As we consider innovations in attendance management, it is important that we examine the reality, not the marketing hype.
First-day absence schemes - where staff who phone in sick are asked a range of questions about their symptoms on the first day of absence by nurses based in a call centre - have been the focus of considerable media interest. However, there is no robust or independent evidence that these schemes make a worthwhile contribution to attendance management. Worse still, there is some early evidence that these schemes have the potential to divert management attention away from effective attendance management.
Most prominent among the organisations offering these services have been Active Health Partners (AHP) and FirstCare (FC). They have been highly effective in getting the media's attention - for example, being featured in an episode of Tonight with Trevor McDonald earlier this year.
The unsubstantiated claims of AHP were also repeated in the recent National Audit Office report on managing attendance, giving the claims an air of legitimacy.
These organisations claim that first-day absence schemes have reduced absence rates by up to 30% (AHP) and 40% (FC) - impressive claims that capture our attention.
However, it is important to note that there is no data to suggest that schemes of this type have been successful in the US or Scandinavia or anywhere else where they have been used. There is nothing in HR or health literature, and there is no such evidence presented on the websites of the first-day-of-absence service providers themselves.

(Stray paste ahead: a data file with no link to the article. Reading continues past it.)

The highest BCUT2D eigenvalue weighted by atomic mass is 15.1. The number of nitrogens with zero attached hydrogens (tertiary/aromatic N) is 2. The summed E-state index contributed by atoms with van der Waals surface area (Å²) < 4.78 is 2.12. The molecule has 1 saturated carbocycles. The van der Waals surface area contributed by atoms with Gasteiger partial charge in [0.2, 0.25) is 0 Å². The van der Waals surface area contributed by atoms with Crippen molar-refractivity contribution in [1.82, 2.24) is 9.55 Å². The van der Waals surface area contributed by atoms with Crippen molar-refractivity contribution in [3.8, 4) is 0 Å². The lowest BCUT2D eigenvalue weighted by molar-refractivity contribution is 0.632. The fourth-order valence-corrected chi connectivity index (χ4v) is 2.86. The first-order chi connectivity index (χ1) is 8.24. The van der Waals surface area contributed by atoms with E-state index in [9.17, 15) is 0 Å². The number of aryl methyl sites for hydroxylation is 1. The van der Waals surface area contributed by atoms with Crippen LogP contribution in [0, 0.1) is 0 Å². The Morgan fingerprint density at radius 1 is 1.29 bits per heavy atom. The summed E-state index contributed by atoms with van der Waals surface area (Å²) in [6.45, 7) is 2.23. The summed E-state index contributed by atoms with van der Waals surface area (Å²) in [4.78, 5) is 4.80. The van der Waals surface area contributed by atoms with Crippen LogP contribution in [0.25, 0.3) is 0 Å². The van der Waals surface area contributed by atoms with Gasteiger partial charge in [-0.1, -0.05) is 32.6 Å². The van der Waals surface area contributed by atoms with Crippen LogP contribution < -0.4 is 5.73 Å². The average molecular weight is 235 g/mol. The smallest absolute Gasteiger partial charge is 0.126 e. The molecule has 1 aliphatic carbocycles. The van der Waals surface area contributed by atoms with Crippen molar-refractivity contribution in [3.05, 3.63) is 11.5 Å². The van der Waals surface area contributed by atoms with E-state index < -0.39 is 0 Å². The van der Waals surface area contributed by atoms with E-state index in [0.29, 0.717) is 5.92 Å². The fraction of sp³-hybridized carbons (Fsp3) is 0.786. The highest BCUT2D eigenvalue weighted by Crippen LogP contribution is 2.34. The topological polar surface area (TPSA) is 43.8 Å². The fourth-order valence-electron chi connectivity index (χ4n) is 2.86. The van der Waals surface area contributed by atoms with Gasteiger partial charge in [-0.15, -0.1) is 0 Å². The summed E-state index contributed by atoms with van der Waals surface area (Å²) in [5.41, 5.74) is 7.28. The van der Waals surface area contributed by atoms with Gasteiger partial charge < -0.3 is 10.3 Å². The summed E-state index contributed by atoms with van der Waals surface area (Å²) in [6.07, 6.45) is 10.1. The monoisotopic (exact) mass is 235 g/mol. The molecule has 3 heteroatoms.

Publicity v reality
The most well-publicised UK scheme is the first-day absence scheme at York Council. It used the services of AHP, which reported "27% less frequency in absence during first three months", while York Council described the scheme as "successful".
However, the reality was that after five months, as York Council reports, "the number of days actually lost to absence increased by 3.3%", which was attributed to an increase in long-term absence.
This scheme has not been without its critics. The York pilot scheme, first introduced in 2004, was extended in December 2005. It has been reported that absence rates had changed from 25.8 days a year to 23.2 days after the scheme was introduced. In December 2005, Unison threatened a ballot if the scheme continued, and suggested that the change in absence rates was "largely due to HR